Former Lawmakers, WILL Enter Extraordinary Session Lawsuit
Former Speaker, Lt. Gov., lawmakers make the case for extraordinary sessions and laws jeopardized by Dane County ruling
The News: Today at the Wisconsin Supreme Court, in League of Women Voters v. Legislature, WILL has filed an amicus brief on behalf of former lawmakers explaining how the extraordinary session in December 2018 is constitutional — just as extraordinary sessions have always been constitutional. Yet if the Dane County Circuit Court ruling is upheld, the legality of nearly 50 years of extraordinary sessions and over 300 legislative actions would be called into question.
The brief was filed on behalf of former Lt. Governor Margaret Farrow, Speaker of the Assembly Scott Jensen, Senators Terry Moulton and Leah Vukmir, and Representatives Garey Bies, Adam Jarchow, and Jesse Kremer.
The Brief – In Short: The Wisconsin Constitution states that “each house may determine the rules of its own proceedings” and courts have long held that the judiciary has no right to interfere with the internal rules and procedures of the legislature. For over 50 years, Democrats and Republicans have relied on that to call extraordinary sessions.
The Quotes: Speaker of the Assembly Scott Jensen: “The Dane County Circuit Court decision would make the legislature a less than co-equal branch of government, elevating the other branches of government above it. It would take power away from the people and be in direct conflict to what our founders intended when they gave the legislative branch the ability to determine its own rules.”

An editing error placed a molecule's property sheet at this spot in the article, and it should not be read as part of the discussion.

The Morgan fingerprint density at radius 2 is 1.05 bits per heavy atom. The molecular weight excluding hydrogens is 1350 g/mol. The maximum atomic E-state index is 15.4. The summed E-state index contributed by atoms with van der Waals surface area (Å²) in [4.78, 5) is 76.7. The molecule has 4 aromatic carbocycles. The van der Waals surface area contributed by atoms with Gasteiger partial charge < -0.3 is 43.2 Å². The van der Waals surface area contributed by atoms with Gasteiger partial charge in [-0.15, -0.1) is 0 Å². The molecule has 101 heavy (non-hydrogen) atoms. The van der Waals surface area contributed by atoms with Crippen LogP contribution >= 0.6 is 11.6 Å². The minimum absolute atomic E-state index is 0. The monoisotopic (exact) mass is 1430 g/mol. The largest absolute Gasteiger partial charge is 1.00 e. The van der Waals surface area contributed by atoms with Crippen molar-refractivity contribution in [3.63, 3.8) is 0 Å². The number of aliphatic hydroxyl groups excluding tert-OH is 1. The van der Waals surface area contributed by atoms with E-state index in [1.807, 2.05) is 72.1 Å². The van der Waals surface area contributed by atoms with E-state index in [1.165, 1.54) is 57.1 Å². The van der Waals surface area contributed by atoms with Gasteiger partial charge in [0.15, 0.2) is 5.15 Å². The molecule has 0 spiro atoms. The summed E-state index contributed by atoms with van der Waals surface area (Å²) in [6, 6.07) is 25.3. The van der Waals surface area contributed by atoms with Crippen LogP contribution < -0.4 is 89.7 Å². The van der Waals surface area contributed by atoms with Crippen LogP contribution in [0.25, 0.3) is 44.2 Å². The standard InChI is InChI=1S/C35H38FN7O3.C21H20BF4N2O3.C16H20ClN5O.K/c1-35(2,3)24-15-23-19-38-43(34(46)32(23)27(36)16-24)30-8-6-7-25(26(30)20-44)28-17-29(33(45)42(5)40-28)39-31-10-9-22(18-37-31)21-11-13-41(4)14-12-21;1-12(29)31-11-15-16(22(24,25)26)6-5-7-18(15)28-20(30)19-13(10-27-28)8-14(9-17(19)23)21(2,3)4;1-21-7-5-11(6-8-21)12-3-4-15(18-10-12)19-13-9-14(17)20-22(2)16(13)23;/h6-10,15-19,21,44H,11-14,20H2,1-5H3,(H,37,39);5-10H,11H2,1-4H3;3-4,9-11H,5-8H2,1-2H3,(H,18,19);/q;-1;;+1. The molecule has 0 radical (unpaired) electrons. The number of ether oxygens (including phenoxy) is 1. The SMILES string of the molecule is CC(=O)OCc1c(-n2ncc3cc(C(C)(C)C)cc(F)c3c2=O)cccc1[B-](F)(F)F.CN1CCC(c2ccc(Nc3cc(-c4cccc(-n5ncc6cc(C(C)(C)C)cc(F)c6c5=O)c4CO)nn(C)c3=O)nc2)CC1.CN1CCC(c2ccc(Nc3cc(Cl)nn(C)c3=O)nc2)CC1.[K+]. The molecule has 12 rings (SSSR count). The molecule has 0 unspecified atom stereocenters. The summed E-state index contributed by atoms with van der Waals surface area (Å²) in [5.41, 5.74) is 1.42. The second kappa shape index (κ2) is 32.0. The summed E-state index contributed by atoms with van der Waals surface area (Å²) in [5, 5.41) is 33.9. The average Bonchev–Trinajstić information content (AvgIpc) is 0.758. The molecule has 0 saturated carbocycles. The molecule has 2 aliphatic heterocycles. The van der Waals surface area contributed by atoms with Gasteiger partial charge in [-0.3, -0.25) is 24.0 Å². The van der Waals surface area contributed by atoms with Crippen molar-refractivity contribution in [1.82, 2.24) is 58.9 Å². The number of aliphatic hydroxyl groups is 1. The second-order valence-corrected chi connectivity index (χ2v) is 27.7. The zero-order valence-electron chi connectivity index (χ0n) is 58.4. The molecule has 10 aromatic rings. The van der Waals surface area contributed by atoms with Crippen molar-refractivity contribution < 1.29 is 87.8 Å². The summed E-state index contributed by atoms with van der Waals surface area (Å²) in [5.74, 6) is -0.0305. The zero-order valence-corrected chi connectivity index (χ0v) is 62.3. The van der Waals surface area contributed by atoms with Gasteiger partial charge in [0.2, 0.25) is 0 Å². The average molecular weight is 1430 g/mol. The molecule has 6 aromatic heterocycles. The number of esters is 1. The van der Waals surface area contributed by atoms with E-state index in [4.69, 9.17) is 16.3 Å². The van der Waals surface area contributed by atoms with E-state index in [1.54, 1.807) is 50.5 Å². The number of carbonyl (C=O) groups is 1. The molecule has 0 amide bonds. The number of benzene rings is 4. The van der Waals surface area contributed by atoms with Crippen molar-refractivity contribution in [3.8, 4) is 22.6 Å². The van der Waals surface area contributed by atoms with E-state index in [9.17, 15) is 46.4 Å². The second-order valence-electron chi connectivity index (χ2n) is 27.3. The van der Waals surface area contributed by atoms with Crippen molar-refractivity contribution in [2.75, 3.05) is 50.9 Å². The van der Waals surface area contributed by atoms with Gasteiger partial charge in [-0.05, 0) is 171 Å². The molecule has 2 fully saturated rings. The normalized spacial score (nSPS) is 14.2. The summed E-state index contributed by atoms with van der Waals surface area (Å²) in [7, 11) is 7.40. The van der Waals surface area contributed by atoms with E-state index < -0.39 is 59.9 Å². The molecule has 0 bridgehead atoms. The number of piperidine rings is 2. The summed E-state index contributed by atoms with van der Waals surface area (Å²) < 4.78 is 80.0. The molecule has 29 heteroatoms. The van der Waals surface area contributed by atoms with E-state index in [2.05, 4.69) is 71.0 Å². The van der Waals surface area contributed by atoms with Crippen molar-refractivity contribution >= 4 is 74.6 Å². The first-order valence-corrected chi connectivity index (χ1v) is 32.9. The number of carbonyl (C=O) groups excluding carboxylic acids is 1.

Lt. Governor Margaret Farrow: “On behalf of our coalition of former lawmakers, I thank the Supreme Court for giving us the opportunity to explain the long bipartisan history of extraordinary sessions and the dangers of the Dane County Circuit Court’s decision. It calls into question a number of laws passed in extraordinary sessions such as the recent school safety grants. We ask the Supreme Court to reverse the Dane County decision and protect the constitutional power of the legislature.”
What’s Next: The Wisconsin Supreme Court has scheduled oral arguments for the case on May 15, 2019 at 9:45 a.m.
Read the amicus brief HERE.
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